I swapped cameras with Tyler so we could actually have some riding photos of ourselves. It wasn’t entirely successful, the first time I was just about to come in to shot I ended up riding through a wild rose bush & I think this is where I ripped the lockout dial off my forks – grrrr (although it’s mostly cosmetic). Here are a couple of the best of Krysta & I ripping down the last little bit – I didn’t realise that this went straight on to the road, just as well there were no cars coming for me to T-bone in to.
We didn’t come out of the trails as far round as we feared we might, so we had a pretty cruisy ride home through some of the Okanagan Valley’s famed orchards.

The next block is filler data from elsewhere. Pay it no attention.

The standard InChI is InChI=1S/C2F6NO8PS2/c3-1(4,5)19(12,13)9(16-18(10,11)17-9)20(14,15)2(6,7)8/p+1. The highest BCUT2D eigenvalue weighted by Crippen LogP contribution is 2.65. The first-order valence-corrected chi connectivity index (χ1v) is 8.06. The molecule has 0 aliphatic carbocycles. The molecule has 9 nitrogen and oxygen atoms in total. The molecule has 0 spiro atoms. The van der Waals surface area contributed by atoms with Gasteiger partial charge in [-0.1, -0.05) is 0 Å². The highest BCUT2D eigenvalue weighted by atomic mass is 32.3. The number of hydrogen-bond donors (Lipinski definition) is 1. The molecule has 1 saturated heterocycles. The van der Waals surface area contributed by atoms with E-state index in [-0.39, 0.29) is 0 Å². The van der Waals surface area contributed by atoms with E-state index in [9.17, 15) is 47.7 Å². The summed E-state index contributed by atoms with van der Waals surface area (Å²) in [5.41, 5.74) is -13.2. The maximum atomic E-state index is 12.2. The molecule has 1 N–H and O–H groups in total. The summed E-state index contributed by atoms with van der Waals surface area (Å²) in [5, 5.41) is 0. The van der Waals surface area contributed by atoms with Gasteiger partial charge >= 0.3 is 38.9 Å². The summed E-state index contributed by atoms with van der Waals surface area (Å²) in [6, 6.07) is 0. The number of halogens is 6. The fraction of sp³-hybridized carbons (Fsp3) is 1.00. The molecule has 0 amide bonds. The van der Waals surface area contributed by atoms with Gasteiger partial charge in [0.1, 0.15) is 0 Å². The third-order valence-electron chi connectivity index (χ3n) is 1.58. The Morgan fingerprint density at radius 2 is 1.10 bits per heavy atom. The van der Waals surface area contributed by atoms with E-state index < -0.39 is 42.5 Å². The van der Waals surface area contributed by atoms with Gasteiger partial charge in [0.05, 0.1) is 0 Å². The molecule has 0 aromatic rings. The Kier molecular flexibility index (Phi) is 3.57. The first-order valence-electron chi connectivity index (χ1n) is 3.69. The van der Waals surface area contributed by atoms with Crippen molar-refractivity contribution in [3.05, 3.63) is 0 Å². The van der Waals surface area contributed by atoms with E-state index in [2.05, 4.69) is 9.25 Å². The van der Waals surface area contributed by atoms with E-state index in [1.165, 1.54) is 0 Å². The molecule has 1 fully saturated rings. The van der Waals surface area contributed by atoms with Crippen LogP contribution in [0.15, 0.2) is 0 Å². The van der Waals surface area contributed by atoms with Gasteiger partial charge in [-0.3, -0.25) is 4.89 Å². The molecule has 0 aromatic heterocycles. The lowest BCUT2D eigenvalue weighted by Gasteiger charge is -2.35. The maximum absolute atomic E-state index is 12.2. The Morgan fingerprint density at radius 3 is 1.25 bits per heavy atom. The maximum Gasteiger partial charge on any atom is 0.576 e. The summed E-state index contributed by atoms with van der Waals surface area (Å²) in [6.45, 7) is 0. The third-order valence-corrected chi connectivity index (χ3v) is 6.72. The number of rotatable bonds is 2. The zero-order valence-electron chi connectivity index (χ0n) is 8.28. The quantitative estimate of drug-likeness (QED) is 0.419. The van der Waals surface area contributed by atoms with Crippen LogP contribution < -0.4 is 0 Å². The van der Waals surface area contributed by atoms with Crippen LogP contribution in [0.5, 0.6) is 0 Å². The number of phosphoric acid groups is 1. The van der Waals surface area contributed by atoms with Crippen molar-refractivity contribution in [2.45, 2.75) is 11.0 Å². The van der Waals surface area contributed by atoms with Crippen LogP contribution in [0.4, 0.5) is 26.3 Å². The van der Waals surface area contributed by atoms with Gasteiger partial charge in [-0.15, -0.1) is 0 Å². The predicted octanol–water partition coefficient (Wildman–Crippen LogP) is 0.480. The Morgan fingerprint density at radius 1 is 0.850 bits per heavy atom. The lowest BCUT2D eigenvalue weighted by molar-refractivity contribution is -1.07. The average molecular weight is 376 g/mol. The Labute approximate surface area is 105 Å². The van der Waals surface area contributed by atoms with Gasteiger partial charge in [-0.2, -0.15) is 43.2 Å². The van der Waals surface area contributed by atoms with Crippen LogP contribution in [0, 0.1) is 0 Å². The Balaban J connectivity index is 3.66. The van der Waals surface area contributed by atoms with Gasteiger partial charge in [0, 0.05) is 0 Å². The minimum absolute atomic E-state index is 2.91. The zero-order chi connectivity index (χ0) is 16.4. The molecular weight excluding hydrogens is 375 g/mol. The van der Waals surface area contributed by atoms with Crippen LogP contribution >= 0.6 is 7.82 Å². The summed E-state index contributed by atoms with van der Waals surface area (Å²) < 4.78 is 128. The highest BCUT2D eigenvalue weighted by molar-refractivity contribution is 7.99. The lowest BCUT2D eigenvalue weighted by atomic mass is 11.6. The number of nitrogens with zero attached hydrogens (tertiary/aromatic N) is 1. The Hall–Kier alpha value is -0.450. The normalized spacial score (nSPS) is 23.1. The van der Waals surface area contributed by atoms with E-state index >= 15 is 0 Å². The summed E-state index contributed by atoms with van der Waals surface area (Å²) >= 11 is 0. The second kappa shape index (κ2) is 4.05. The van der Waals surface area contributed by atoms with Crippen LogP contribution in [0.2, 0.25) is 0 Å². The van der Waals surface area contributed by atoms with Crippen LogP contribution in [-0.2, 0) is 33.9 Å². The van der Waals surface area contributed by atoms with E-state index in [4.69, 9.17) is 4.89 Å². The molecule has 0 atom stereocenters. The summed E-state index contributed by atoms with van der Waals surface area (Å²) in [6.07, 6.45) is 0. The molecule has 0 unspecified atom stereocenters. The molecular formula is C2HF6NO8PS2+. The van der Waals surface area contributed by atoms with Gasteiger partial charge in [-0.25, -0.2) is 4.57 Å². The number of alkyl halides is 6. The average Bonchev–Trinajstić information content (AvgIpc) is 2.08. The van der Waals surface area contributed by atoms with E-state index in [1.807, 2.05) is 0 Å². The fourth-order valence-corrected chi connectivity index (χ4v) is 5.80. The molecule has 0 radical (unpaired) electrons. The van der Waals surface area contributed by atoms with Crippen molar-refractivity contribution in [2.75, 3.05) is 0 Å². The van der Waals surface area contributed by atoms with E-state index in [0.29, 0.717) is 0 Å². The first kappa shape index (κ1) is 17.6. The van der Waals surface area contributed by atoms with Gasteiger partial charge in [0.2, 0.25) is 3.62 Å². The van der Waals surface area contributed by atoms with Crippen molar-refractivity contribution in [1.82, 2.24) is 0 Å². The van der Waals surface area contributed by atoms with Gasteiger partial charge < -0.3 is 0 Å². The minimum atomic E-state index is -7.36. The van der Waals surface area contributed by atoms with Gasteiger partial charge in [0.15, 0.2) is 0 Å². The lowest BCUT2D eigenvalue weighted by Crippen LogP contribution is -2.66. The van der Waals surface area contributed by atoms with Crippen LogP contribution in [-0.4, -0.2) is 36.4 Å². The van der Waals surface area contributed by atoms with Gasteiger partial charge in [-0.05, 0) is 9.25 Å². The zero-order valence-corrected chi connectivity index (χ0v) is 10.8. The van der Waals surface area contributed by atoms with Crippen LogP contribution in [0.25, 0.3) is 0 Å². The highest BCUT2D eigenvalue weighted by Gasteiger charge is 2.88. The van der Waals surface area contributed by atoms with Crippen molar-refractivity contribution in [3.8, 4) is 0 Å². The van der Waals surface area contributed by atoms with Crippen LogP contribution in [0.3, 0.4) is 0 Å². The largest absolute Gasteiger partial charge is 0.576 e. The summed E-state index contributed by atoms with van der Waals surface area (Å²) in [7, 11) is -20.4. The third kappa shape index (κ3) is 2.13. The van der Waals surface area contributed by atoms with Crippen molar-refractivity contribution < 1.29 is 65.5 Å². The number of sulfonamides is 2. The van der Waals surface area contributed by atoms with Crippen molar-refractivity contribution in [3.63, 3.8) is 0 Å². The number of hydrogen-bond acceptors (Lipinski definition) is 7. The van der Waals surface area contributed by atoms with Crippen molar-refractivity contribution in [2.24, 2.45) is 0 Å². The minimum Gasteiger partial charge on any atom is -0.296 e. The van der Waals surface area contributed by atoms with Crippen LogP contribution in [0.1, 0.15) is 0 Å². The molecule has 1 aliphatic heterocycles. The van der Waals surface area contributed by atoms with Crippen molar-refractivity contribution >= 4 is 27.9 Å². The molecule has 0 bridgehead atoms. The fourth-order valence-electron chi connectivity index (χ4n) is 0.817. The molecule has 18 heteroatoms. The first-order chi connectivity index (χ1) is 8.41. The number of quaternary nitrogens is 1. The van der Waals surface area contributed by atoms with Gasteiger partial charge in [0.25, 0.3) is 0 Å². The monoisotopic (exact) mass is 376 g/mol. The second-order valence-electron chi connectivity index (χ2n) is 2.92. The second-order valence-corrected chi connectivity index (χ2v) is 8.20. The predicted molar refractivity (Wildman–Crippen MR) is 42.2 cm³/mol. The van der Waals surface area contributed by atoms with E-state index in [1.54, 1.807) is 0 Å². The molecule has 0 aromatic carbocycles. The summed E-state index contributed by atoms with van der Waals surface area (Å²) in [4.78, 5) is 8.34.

It’s never a good sign when you turn up to a barbecue & there is no one home. After confirming that the BBQ was actually half an hour or more up the other side of Lake Okanagan, we hit a local pub for dinner before arriving at the house of Steve & Krysta’s friend – Clint – to watch some UFC. My first time watching UFC was quite cold as Clint had lined his basement & decked out almost entirely in Edmonton Oilers hockey memorabilia & started the themed painting of the room & one of the massive TVs were down there – along with the beer fridge. UFC was funny in parts, but after one guy dominated the big fight of the night & then lost in the last minute I was left feeling rather cheated. Once again, trying to find the equivalent Canadian word for ‘bogan’ came up – Clint’s younger half-brother being a case in point. Still no success. Either way he drives an RX7 batmobile & was quite pleased with it & its acceleration (140 in third on suburban streets was enough for Steve – & I can’t say I blame him) – that’s just a little odd after growing up in the Bay & studying in Palmy – rotaries engines are just so annoying & have so many bad associations in my mind. Steve didn’t really get the English humour of Top Gear’s South American episode – but I thought he & Krysta might enjoy seeing a different adventure in that part of the world. Not quite as amusing the second time seeing it, but still good television all the same.